ABA Blawg Contest Rigged?

Turns out Slaw didn’t do so bad in the ABA blog awards Tech category. After a recount, we’ve placed second!

Now for the fun part… Google cache (while it lasts) shows a significant number of votes were removed from the system from the time the contest closed and the final numbers being released. (Hat tip to Bob Ambrogi)

Before the recount:

  • FutureLawyer, 1930 votes
  • Technolawyer blog, 1545 votes (Corrected as noticed by Neil Squillante below)
  • Mac Lawyer, 509 votes
  • Ross Ipsa Loquitur, 348 votes
  • Slaw, 317 votes
  • Jim Calloway, 169 votes
  • Real Lawyers Have Blogs, 132 votes
  • Ernie the Attorney, 93 votes
  • Dennis Kennedy, 81 votes
  • Inter Alia, 64 votes

AND after the recount:

  • Technolawyer blog, 1499 votes
  • Slaw, 295 votes
  • Mac Lawyer, 256 votes
  • FutureLawyer, 241 votes
  • Jim Calloway, 150 votes
  • Real Lawyers Have Blogs, 105 votes
  • Ross Ipsa Loquitur, 102 votes
  • Ernie the Attorney, 93 votes
  • Dennis Kennedy, 82 votes
  • Inter Alia, 64 votes

Not to throw stones without blame here — we did have 22 votes removed (for which I’ll take full credit – I voted on my mother’s computer at Christmas, and once on IE, FF, Safari, etc.) — but… I KNEW there must be some shenanigans going on.

Top marks to ABA Journal staff for checking duplicate IP addresses. Well done, and crisis averted! … At least for the contest itself. :)

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Comments

  1. Nice analysis. One correction. Our raw vote total was 1,545. We lost 46 votes after the recount. Congratulations on receiving mostly honest votes as we did.

  2. Thanks for the correction Neil. All in all, a nice testament to the TL community. Congratulations. :)

  3. Thanks, Steve. This is good news: I’m happy to be runner up to TechnoLawyer any day. (Good thing I didn’t give in to my impulse to ask people to do the Mayor Daley thing: “Vote early, vote often.”) And thanks to all of those who voted (once) for Slaw!

  4. Ah! I was able to vote multiple times from my same computer, same browser. I thought it was set up that way. Still, I probably only voted about 3-4 times total. Others may have done the same, however.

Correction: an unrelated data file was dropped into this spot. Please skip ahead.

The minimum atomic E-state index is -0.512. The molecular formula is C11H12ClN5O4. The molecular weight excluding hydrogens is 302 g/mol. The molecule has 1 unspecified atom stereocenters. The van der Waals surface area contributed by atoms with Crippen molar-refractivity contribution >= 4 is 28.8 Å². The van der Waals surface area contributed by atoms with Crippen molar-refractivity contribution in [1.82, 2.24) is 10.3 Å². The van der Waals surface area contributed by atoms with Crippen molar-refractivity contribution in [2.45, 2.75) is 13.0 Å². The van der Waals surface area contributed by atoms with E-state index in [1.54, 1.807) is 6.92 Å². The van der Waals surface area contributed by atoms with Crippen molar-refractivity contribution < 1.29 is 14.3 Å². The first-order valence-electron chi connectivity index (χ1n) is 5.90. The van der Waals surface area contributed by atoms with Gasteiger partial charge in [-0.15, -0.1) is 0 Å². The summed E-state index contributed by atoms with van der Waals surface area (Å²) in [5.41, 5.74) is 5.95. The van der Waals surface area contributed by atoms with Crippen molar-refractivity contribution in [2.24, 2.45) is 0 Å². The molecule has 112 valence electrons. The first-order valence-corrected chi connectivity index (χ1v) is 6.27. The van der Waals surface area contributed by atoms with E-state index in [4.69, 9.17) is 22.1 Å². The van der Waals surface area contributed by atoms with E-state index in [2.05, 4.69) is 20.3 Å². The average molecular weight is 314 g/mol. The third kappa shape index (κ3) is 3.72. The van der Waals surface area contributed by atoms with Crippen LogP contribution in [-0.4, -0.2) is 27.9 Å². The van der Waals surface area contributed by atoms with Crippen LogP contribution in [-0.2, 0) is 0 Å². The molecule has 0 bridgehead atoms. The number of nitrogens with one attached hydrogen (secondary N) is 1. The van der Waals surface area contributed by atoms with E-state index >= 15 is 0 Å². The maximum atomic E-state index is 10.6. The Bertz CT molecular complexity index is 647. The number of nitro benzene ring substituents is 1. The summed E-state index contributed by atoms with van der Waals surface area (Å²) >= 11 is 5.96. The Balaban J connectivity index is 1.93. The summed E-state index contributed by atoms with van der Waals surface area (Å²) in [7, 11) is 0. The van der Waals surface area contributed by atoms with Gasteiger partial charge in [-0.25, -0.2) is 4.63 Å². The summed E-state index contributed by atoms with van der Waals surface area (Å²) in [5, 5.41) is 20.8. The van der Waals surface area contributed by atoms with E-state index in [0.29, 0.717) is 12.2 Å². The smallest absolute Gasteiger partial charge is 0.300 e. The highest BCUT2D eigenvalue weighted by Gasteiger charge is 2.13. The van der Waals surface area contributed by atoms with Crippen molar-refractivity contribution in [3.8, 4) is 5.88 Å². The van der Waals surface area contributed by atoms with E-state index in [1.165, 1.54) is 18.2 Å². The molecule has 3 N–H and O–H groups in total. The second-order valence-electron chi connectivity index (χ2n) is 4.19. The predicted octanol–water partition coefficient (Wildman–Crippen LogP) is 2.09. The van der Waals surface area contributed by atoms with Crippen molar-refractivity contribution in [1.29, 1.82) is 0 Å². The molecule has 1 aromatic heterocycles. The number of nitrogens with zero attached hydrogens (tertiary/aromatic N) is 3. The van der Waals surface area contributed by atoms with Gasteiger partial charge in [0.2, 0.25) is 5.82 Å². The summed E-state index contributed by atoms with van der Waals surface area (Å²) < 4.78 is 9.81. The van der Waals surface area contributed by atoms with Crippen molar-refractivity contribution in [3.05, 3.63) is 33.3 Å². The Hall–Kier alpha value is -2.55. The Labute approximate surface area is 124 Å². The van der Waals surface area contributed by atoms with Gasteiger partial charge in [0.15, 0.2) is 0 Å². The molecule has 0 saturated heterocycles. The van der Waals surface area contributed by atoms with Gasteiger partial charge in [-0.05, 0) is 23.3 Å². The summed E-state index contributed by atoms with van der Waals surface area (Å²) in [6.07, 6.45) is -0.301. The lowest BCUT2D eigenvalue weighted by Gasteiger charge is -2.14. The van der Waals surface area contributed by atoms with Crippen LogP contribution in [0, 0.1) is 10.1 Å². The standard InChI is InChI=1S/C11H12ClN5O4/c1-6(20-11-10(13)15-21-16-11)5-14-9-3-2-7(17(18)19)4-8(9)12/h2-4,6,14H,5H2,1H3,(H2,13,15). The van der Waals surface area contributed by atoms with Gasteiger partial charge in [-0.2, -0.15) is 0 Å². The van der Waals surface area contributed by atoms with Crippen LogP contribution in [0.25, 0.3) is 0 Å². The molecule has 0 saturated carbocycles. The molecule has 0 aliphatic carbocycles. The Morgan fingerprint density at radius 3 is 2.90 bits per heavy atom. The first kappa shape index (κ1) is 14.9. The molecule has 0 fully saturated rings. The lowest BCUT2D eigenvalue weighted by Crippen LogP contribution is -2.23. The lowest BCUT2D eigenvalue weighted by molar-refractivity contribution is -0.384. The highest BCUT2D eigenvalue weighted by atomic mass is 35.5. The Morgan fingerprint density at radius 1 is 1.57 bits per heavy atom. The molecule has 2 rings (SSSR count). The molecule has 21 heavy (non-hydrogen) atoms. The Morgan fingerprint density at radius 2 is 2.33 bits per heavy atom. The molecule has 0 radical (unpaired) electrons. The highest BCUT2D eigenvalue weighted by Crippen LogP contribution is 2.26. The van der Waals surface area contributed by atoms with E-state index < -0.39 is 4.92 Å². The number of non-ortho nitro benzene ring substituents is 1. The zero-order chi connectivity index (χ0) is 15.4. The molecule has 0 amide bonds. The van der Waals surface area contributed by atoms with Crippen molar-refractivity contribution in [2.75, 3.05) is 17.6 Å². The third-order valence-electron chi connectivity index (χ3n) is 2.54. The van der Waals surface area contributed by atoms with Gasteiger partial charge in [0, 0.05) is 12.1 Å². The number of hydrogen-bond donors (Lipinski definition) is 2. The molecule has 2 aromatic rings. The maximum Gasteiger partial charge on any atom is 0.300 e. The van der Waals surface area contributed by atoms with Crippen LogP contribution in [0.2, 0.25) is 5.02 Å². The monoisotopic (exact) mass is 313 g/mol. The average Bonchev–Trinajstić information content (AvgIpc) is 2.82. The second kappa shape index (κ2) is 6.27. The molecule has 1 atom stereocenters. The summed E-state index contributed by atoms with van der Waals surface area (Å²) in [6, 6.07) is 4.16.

5. FWIW, “rigged” isn’t really the word I would use for this. I was looking forward to something genuinely seedy – on the part of the ABA – but per Connie’s comment, this seems to have been more a question of (relatively) innocent incompetence than “rigging.”

  6. Btw, how did Dennis Kennedy’s tally *increase*?…

  7. Gee, I don’t know: 1700 duplicate votes is getting close to seedy.

  8. I really liked the ABA Journal’s headline on this issue: “Some People Love the Blawg 100 a Little Too Much”

  9. The problem is that hundreds of law students voting from the same law school would still have the same IP.

    IP based voting controls are not perfect either.

    Same would go for networks that only have one external IP address, which would include many firms.

  10. Omar’s point is well taken. Law schools and firms coming off the same proxy server will have the same IP address, and an email to a local group to drum up support (which should be fair game) could have a similar effect.

    However, duplicate IPs weren’t the only factor considered. From the ABA post Shauna mentions, they noted multiple votes in short succession (read: seconds & automated) coming from the same IP, along with C-class IP ranges from overseas. Plus there was a human review by the ABA.

    So while IP voting isn’t perfect, I’d say they did their diligence, and injected human eyes when it helped. FWIW.

  11. Dennis Kennedy’s vote total didn’t really increase. The Google cache Steven found is from a few hours before the voting ended. That’s why he had the wrong raw vote total for us as well.

    Regarding the IP address issue, that’s above my pay grade but I believe the ABA allowed a certain number of votes per IP address and that they also looked at patterns. Honest voting tends to look random whereas someone deleting cookies, voting, deleting cookies, voting, etc. occurs in a recognizable pattern.

    One thing I do know a lot about is email. We knew that some of these votes were not coming from email (as ours were).

    Connie, I think the ABA’s primary concern was someone voting hundreds or thousands of times..

  12. How can they tell they’re “automated”? If, in fact, a law school was responsible, it would be entirely possible for a large class, upon hearing from a classmate about the voting, to all vote in a short period of time.

    When I was in my last year of law school, wireless access was added. During class, many students ran chat programs like Instant Messenger and passed information around.

    And, yes, how did someone’s tally actually go UP?